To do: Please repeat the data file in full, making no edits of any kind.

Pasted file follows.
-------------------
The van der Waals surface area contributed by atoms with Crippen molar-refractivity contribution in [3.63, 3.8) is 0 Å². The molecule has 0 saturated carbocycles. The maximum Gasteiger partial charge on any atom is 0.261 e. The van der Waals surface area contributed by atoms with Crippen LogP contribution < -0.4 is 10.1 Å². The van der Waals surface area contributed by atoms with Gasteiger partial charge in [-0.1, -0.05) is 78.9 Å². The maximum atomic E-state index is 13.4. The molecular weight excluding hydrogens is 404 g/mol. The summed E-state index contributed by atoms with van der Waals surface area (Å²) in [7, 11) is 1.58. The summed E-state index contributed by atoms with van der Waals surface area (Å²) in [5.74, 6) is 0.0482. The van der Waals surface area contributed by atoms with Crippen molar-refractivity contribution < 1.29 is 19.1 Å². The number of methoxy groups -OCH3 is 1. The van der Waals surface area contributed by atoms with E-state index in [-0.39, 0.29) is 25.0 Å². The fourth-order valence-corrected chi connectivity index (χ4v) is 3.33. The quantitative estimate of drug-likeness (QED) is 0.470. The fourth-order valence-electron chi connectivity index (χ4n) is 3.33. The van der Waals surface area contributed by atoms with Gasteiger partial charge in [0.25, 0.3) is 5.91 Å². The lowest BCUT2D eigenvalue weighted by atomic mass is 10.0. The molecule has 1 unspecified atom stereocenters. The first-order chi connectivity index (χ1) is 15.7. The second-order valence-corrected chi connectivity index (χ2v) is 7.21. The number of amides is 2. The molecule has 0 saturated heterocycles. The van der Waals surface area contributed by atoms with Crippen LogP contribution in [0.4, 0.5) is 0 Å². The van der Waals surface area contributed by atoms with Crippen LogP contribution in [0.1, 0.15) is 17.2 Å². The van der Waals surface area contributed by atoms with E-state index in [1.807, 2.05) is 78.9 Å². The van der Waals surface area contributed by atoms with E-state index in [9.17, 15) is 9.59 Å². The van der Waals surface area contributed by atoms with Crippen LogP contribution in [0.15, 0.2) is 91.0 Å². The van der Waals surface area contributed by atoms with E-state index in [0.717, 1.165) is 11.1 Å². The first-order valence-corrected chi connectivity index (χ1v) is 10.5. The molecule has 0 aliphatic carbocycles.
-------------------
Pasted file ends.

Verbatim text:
The van der Waals surface area contributed by atoms with Crippen molar-refractivity contribution in [3.63, 3.8) is 0 Å². The molecule has 0 saturated carbocycles. The maximum Gasteiger partial charge on any atom is 0.261 e. The van der Waals surface area contributed by atoms with Crippen LogP contribution < -0.4 is 10.1 Å². The van der Waals surface area contributed by atoms with Gasteiger partial charge in [-0.1, -0.05) is 78.9 Å². The maximum atomic E-state index is 13.4. The molecular weight excluding hydrogens is 404 g/mol. The summed E-state index contributed by atoms with van der Waals surface area (Å²) in [7, 11) is 1.58. The summed E-state index contributed by atoms with van der Waals surface area (Å²) in [5.74, 6) is 0.0482. The van der Waals surface area contributed by atoms with Crippen molar-refractivity contribution < 1.29 is 19.1 Å². The number of methoxy groups -OCH3 is 1. The van der Waals surface area contributed by atoms with E-state index in [-0.39, 0.29) is 25.0 Å². The fourth-order valence-corrected chi connectivity index (χ4v) is 3.33. The quantitative estimate of drug-likeness (QED) is 0.470. The fourth-order valence-electron chi connectivity index (χ4n) is 3.33. The van der Waals surface area contributed by atoms with Gasteiger partial charge in [0.25, 0.3) is 5.91 Å². The lowest BCUT2D eigenvalue weighted by atomic mass is 10.0. The molecule has 1 unspecified atom stereocenters. The first-order chi connectivity index (χ1) is 15.7. The second-order valence-corrected chi connectivity index (χ2v) is 7.21. The number of amides is 2. The molecule has 0 saturated heterocycles. The van der Waals surface area contributed by atoms with Crippen LogP contribution in [0.4, 0.5) is 0 Å². The van der Waals surface area contributed by atoms with Crippen LogP contribution in [0.1, 0.15) is 17.2 Å². The van der Waals surface area contributed by atoms with E-state index in [1.807, 2.05) is 78.9 Å². The van der Waals surface area contributed by atoms with E-state index in [9.17, 15) is 9.59 Å². The van der Waals surface area contributed by atoms with Crippen LogP contribution in [0.15, 0.2) is 91.0 Å². The van der Waals surface area contributed by atoms with E-state index in [0.717, 1.165) is 11.1 Å². The first-order valence-corrected chi connectivity index (χ1v) is 10.5. The molecule has 0 aliphatic carbocycles.